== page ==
Taiwan says full invasion by China would be very difficult

Taiwan Defense

Mainland China will supposedly have a difficult time launching a full-scale invasion of Taiwan over problems that mostly have to do with logistics, according to a new report by Taiwan’s Defense Ministry.

Why it matters: The threat assessment was sent to legislators, according to Reuters. If correct, Taipei improves its odds of securing its sovereignty against China, whose warplanes have increasingly patrolled the Taiwan Strait in recent months.

  • According to the ministry, China’s transport capacity is currently restricted. 
  • “However, the nation’s military strongly defends ports and airports, and they will not be easy to occupy in a short time. Landing operations will face extremely high risks,” the ministry wrote. 
  • Those that manage to land would then need to be resupplied not only with weapons but also with food, medicine and other necessities. “The nation’s military has the advantage of the Taiwan Strait being a natural moat and can use joint intercept operations, cutting off the Communist military’s supplies, severely reducing the combat effectiveness and endurance of the landing forces,” the ministry declared.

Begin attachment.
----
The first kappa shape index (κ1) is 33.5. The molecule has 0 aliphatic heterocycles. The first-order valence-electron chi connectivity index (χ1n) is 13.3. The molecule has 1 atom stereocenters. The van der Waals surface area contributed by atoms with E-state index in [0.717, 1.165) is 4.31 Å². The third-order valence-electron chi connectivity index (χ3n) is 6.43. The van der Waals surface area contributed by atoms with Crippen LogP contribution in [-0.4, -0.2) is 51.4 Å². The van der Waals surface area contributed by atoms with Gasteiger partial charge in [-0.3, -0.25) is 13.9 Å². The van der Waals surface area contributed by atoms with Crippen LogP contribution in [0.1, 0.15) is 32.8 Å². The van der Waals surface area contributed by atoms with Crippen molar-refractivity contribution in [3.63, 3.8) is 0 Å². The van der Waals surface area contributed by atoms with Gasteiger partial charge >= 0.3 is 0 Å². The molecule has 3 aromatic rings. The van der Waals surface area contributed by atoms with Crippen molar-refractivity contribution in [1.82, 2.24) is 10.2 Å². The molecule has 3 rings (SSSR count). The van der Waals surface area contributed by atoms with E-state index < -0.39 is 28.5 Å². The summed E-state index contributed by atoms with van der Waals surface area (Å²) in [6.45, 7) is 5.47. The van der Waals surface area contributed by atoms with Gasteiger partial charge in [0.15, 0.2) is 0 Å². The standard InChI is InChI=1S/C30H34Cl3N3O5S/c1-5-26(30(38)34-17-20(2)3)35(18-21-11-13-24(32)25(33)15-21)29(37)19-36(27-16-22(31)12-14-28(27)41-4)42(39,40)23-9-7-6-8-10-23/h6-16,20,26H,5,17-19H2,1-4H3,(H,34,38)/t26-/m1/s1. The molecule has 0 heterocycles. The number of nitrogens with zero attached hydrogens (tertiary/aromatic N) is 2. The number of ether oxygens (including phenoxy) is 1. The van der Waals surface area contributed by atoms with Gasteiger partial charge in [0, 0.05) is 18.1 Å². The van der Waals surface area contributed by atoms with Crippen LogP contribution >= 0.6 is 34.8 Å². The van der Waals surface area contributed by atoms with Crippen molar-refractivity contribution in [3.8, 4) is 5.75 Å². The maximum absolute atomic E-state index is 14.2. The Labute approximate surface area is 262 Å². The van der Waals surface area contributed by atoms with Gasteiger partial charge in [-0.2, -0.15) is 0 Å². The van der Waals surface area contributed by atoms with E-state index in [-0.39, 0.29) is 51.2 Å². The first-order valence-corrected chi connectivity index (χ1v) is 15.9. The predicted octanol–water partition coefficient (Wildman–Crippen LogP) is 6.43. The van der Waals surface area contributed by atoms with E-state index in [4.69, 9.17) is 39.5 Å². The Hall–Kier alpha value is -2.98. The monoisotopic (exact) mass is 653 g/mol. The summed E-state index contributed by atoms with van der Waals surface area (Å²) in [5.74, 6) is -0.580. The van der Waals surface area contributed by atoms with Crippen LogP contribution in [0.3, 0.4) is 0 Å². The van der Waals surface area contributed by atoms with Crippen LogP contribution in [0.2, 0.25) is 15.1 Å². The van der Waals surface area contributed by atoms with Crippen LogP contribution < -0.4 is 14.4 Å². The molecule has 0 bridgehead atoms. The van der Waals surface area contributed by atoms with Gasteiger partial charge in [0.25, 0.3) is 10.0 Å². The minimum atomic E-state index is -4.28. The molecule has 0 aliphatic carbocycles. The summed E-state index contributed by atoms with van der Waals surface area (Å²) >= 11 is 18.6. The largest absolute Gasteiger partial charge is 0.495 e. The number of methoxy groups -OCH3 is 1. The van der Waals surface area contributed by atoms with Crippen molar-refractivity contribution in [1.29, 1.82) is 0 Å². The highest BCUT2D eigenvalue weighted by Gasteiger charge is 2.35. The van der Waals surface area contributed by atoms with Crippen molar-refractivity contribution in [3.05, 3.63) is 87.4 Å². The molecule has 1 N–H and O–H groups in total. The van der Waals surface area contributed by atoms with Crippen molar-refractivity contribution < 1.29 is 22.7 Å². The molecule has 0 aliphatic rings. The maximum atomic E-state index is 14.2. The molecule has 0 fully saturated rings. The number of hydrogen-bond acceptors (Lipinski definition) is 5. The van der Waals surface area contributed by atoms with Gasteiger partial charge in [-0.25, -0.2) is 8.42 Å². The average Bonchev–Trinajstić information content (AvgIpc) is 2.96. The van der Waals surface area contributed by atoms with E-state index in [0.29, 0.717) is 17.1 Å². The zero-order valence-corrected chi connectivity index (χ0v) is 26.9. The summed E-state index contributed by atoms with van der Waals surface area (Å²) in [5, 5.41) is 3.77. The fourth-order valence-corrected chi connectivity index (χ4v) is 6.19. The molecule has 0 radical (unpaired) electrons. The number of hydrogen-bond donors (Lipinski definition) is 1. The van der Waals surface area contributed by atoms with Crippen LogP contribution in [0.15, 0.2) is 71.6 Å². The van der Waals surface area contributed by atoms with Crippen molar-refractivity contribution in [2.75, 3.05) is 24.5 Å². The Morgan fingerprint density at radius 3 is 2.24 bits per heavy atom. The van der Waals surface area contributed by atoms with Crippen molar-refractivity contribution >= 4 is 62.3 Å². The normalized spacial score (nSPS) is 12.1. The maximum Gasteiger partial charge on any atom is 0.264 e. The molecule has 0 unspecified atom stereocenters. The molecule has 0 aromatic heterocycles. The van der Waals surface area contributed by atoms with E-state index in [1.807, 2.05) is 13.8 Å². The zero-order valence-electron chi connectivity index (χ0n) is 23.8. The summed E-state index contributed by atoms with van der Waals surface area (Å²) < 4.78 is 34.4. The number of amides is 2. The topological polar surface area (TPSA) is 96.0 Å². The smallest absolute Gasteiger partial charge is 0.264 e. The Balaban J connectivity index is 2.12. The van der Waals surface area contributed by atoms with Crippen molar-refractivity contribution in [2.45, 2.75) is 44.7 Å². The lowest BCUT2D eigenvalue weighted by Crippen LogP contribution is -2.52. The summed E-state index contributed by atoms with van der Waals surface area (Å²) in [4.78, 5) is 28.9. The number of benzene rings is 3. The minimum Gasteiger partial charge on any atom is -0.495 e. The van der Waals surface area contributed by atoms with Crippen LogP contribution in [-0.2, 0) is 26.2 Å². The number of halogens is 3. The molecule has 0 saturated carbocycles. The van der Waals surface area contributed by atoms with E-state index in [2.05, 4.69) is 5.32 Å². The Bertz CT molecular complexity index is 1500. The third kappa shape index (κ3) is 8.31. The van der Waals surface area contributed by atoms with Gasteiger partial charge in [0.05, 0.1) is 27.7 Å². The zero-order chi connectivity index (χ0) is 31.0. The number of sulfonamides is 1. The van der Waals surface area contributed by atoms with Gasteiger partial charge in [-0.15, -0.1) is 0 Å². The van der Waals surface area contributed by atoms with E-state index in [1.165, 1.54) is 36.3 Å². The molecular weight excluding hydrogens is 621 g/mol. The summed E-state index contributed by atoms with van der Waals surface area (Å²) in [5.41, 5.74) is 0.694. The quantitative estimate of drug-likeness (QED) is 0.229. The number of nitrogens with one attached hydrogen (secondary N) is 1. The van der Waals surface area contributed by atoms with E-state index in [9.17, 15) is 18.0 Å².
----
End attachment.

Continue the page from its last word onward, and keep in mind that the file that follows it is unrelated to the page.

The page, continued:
• The ministry also believes that China must keep some of its own forces close by to deal with foreign forces coming to Taiwan’s aid. Aside from U.S. and Japanese bases near the self-governed island, China should also pay attention to “fractious areas of China’s border,” including those with India and the South China Sea.

The big picture: In October, Taiwan said China would be capable of a full-scale invasion by 2025. It also said that it will not start a war but will defend itself “full on,” according to CNBC.

  • China has ramped up its presence in Taiwan’s Air Defense Identification Zone (ADIZ) in recent months. The increasing tension has led to speculations of an impending war described by one former Chinese diplomat as “Armageddon.”
  • The U.S. has affirmed its support for Taipei under the Taiwan Relations Act of 1979. Earlier this month, Assistant Secretary of Defense for Indo-Pacific Security Affairs Ely Ratner said there is an “urgent” need to bolster the island’s defenses, according to The Hill.
  • Still, experts believe China has other ways to overcome Taiwan. These include a blockade and targeted missile attacks, Reuters noted.

Featured Image via Taiwan Ministry of National Defense

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